This started out as angsty but quickly spun into a very large ball of fluff and I have no shame

Keep reading

rizahawkstang  asked:

AU where Roy kills Envy and Riza doesn't stop him or anything and he becomes führer anyway



Maybe Envy caused a cave in and trapped everyone except for himself and Roy and Roy kills him. There’s no way he would’ve pulled away if only Scar and Ed had talked him down. I also don’t think there’s any way that Riza wouldn’t talk him down if she was there. 


All the events of the Promised Day play out as normal and Riza doesn’t find out that Roy killed Envy till they’re in the hospital together later. After Roy is healed and they both get out of the hospital, Riza immediately requests a transfer. It kills her to do it but she refuses to work under a man who uses the power she gave him to do such terrible things. She knows that if she stayed under his command she’d be forced to fulfill the promise she made to shoot him if he ever strayed from his path. She can’t bring herself to do it, so she breaks off all contact with Roy (quite difficultly, I might add, because those two oh gosh). 

Years later Grumman has died and Roy is the Fuhrer, and Riza starts recognizing violent tendencies in Roy. Anytime he’s in the field he takes the be-all end-all approach instead of democracy and peace. He thinks with his fingers instead of his heart. This is when Riza knows she has to fulfill that promise, even though she knows it will ultimately be her end. She and Roy have become enemies over the years and everyone knows it. 

At a press conference right before Roy takes the podium, Riza disguises herself as one of the members of Roy’s security detail and stands right behind him backstage. Knowing he knows she’s there, she presses a gun to his back, in a perfect position to hit his heart. “Ah,” Roy says. “So you’ve finally come to finish the job.”

“I’m sorry, sir. This hell you’ve created is not one I can follow you into.”

And she pulls the trigger.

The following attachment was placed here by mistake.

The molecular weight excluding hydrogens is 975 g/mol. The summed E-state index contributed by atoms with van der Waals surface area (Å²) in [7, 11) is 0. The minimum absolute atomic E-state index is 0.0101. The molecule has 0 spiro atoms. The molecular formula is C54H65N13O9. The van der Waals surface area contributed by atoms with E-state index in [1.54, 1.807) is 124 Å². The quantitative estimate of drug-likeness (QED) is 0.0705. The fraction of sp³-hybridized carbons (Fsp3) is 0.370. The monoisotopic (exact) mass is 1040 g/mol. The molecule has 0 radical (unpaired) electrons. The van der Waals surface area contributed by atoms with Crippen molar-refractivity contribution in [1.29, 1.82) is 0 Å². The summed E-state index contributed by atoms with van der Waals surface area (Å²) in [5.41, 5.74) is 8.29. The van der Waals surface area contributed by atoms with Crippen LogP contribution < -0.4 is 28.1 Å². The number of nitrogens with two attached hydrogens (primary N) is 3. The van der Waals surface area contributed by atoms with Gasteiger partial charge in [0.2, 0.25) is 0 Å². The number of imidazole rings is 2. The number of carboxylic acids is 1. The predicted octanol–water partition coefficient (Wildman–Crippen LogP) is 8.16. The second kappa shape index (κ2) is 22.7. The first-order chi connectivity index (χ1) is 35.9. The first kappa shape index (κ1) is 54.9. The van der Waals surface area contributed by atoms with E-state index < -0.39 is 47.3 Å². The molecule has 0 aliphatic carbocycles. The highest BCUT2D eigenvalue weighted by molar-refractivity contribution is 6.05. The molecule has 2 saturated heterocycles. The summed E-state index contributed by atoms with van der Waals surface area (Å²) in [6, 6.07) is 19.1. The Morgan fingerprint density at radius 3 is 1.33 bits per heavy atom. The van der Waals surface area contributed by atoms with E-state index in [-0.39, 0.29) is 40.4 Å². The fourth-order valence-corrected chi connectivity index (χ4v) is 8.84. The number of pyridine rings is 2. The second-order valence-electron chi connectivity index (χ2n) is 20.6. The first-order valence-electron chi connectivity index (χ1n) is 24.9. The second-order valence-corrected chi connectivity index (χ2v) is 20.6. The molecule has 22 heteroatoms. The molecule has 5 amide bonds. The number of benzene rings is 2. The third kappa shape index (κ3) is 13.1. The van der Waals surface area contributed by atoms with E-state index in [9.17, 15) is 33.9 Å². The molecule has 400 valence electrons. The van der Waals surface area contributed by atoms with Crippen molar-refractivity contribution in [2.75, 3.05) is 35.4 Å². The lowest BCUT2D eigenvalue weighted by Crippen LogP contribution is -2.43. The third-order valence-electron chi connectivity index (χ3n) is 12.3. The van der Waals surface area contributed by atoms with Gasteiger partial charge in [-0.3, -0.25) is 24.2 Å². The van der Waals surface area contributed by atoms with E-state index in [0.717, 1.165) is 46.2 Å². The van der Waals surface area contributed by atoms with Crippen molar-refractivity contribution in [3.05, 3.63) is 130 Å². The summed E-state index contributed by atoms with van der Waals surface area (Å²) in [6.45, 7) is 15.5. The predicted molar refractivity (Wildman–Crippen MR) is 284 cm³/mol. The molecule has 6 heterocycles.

Roy dies immediately, and Riza then turns the gun on herself and takes her own life. She follows him into hell after all, just not the one he constructed with his reign as Fuhrer.


Same deal, Riza finds out about Roy’s actions in the hospital afterwards. When they get out, Riza goes missing. Roy goes frantic with worry, because she’s nowhere to be found in Central or East City. He takes time off work as soon as he can and goes back to Riza’s hometown to look for her. Upon returning to her house, which is falling apart and abandoned, he finds her. Sleeping in her old bed. Except she’s not sleeping. Roy later finds out that she took her own life by combining some poisons she had found in her father’s study. He also finds a letter that she wrote, explaining that after everything, she couldn’t bear to live with herself. She knew that there was no hope that flame alchemists could control themselves if Roy couldn’t. She knew she needed to remove all traces of flame alchemy from the world that she could. The letter is signed with her name- her first name- and a post script: Looks like I won’t be following you into hell after all.

After the funeral. Roy retires from the military. Grumman is Fuhrer, and that’s enough for him. Roy refuses to climb any higher without Riza at his side, and he stops using alchemy- all kinds. He sinks into a depression and moves to the North, much like he did in Conqueror of Shamballa. He dies of grief a few years later.

oh wow i made myself sad